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Re: nice way to tell someone to take a hike?
« Reply #13 on: October 15, 2015, 10:30:33 AM »
If you want to have a little fun, you can borrow one of my favorites (from Friends). In the sweetest, most regretful voice you can manage, say, "Oh, I wish I could, but I don't want to."

It confuses the hell out of people the first time they hear it. :)

elaine amj

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Re: nice way to tell someone to take a hike?
« Reply #14 on: October 15, 2015, 11:28:28 AM »
it's hard when someone is pushy. A very, very nice woman I met recently (who I will typically only see for about 2 weeks every year) does one of those wrinkle cream things. So she is now on my FB and and I constantly get asked to attend presentations. I have absolutely no interest in wrinkle creams, even if it did change her life.

MacGyverIt

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Re: nice way to tell someone to take a hike?
« Reply #15 on: October 15, 2015, 04:09:33 PM »
Why expend so many pleasantries to neighbors who've not given you the time of day until there is money to be made? These people aren't your friends, they don't care about you, they only want to make money off of you.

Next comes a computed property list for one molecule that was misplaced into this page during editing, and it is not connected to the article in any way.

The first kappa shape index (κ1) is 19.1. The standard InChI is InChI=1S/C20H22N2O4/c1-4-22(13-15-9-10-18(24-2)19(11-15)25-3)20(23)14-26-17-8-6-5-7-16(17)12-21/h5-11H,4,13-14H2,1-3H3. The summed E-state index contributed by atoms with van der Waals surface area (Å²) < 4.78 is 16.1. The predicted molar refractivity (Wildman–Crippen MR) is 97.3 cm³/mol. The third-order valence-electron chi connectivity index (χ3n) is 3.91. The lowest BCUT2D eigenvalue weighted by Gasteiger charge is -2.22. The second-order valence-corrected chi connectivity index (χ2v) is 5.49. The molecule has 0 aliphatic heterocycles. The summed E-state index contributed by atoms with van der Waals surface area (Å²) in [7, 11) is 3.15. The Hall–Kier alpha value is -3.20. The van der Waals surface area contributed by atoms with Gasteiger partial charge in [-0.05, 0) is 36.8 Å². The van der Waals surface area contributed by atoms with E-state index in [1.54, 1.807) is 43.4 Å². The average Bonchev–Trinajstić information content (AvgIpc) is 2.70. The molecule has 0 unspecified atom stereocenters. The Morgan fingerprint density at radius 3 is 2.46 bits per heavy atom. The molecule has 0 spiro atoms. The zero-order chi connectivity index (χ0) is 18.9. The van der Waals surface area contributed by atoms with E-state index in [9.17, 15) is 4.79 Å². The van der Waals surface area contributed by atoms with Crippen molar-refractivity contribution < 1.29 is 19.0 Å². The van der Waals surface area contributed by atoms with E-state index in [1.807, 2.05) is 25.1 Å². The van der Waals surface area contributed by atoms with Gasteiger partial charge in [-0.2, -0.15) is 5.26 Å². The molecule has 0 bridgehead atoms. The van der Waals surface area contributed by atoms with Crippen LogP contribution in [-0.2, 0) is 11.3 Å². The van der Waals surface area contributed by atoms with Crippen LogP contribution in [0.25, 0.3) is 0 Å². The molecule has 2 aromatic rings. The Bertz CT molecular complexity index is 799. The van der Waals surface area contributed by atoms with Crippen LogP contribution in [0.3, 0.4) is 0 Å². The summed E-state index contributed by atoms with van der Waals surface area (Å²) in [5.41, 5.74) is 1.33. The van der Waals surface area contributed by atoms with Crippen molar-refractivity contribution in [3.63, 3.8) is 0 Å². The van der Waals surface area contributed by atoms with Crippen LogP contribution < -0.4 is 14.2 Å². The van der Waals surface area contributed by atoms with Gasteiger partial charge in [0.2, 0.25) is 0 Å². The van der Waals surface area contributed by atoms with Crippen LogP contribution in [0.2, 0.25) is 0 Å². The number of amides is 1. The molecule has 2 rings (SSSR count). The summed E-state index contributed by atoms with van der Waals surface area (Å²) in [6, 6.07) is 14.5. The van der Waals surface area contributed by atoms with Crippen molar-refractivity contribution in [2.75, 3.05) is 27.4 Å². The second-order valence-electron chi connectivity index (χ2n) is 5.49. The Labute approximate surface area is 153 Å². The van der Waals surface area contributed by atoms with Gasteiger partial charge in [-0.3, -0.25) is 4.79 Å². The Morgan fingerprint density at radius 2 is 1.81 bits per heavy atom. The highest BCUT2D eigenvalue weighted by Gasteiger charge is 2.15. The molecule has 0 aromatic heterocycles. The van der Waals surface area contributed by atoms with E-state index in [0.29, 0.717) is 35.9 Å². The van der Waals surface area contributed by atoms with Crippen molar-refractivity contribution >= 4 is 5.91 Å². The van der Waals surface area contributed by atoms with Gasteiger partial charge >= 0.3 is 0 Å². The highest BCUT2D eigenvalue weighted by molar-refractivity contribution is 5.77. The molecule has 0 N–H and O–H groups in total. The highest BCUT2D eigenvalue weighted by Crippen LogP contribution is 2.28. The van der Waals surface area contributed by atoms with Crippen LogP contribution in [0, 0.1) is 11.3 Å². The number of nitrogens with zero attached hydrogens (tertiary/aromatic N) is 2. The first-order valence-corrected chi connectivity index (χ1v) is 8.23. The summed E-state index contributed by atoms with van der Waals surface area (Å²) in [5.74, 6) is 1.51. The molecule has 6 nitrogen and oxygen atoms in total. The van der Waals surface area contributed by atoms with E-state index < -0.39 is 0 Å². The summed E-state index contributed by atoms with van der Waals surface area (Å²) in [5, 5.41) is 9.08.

Don't expend time and mental/emotional energy concerned about these non-friend's feelings and approval.

Don't go and drink/eat up. They serve cheap crap at these gatherings and if you are gentle enough a soul to be concerned about saying "no" nicely then you'll likely be gentle enough a soul to succumb to the "you drank some punch, therefore feeling guilty enough to buy this useless candle/house cleaning/whatever set." (NO judgment --- I was just like this years ago, I totally get it.)

You don't owe them a response. You certainly don't owe them an explanation. And you don't owe them a "thanks" if you do respond -- a simple "no" will suffice. There's no reason to "thank" them for being a consumer sucka annoyance.

Decide to practice being assertive with these people who aren't your friends and only want your money and, as one or two previous posts mention, respond with, "No, I don't like pyramid schemes. Remove me from this distro list."

What is the worst that will happen, they'll stop pretending to like you only when sending their fake friend invites?

I've been down this road and although tough at first, you'll find it is liberating to firmly draw your boundaries and no longer deal with this consumerist, make money off of your "friends" b.s. These so-called neighbors/friends are the perfect place to start your road to ending the "pleaser" mentality. (http://absoluteconfidence.com/confidence-resources/confidence-articles/people-pleasers-the-price-for-being-too-nice)
« Last Edit: October 15, 2015, 04:14:17 PM by MacGyverIt »